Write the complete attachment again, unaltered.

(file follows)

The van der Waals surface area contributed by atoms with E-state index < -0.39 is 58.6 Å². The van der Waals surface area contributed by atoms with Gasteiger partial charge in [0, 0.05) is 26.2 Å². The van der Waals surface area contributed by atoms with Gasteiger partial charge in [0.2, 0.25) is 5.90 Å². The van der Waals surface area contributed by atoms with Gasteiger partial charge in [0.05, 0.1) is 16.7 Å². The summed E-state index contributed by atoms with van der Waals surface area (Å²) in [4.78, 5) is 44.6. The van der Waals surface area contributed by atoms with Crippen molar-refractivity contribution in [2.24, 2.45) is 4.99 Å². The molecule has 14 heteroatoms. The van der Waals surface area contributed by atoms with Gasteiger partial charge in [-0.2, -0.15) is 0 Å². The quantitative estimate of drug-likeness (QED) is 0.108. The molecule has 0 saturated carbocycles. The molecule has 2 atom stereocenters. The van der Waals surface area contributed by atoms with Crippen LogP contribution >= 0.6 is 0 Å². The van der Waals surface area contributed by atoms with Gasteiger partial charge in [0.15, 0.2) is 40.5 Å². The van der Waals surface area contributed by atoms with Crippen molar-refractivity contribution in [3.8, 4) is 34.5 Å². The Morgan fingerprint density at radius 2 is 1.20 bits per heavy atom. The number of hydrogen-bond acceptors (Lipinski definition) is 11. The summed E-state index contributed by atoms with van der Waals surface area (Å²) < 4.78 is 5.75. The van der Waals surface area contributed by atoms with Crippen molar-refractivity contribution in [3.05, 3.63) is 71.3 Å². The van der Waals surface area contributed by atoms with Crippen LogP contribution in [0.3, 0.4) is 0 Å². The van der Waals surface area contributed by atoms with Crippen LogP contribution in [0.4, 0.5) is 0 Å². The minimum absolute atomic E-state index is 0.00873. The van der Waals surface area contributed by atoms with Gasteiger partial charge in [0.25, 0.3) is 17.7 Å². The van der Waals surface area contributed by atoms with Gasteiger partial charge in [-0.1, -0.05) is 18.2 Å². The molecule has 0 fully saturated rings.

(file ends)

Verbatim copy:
The van der Waals surface area contributed by atoms with E-state index < -0.39 is 58.6 Å². The van der Waals surface area contributed by atoms with Gasteiger partial charge in [0, 0.05) is 26.2 Å². The van der Waals surface area contributed by atoms with Gasteiger partial charge in [0.2, 0.25) is 5.90 Å². The van der Waals surface area contributed by atoms with Gasteiger partial charge in [0.05, 0.1) is 16.7 Å². The summed E-state index contributed by atoms with van der Waals surface area (Å²) in [4.78, 5) is 44.6. The van der Waals surface area contributed by atoms with Crippen molar-refractivity contribution in [2.24, 2.45) is 4.99 Å². The molecule has 14 heteroatoms. The van der Waals surface area contributed by atoms with Gasteiger partial charge in [-0.2, -0.15) is 0 Å². The quantitative estimate of drug-likeness (QED) is 0.108. The molecule has 0 saturated carbocycles. The molecule has 2 atom stereocenters. The van der Waals surface area contributed by atoms with Crippen LogP contribution >= 0.6 is 0 Å². The van der Waals surface area contributed by atoms with Gasteiger partial charge in [0.15, 0.2) is 40.5 Å². The van der Waals surface area contributed by atoms with Crippen molar-refractivity contribution in [3.8, 4) is 34.5 Å². The Morgan fingerprint density at radius 2 is 1.20 bits per heavy atom. The number of hydrogen-bond acceptors (Lipinski definition) is 11. The summed E-state index contributed by atoms with van der Waals surface area (Å²) < 4.78 is 5.75. The van der Waals surface area contributed by atoms with Crippen molar-refractivity contribution in [3.05, 3.63) is 71.3 Å². The van der Waals surface area contributed by atoms with Crippen LogP contribution in [0.3, 0.4) is 0 Å². The van der Waals surface area contributed by atoms with Crippen LogP contribution in [0.4, 0.5) is 0 Å². The minimum absolute atomic E-state index is 0.00873. The van der Waals surface area contributed by atoms with Gasteiger partial charge in [0.25, 0.3) is 17.7 Å². The van der Waals surface area contributed by atoms with Gasteiger partial charge in [-0.1, -0.05) is 18.2 Å². The molecule has 0 fully saturated rings.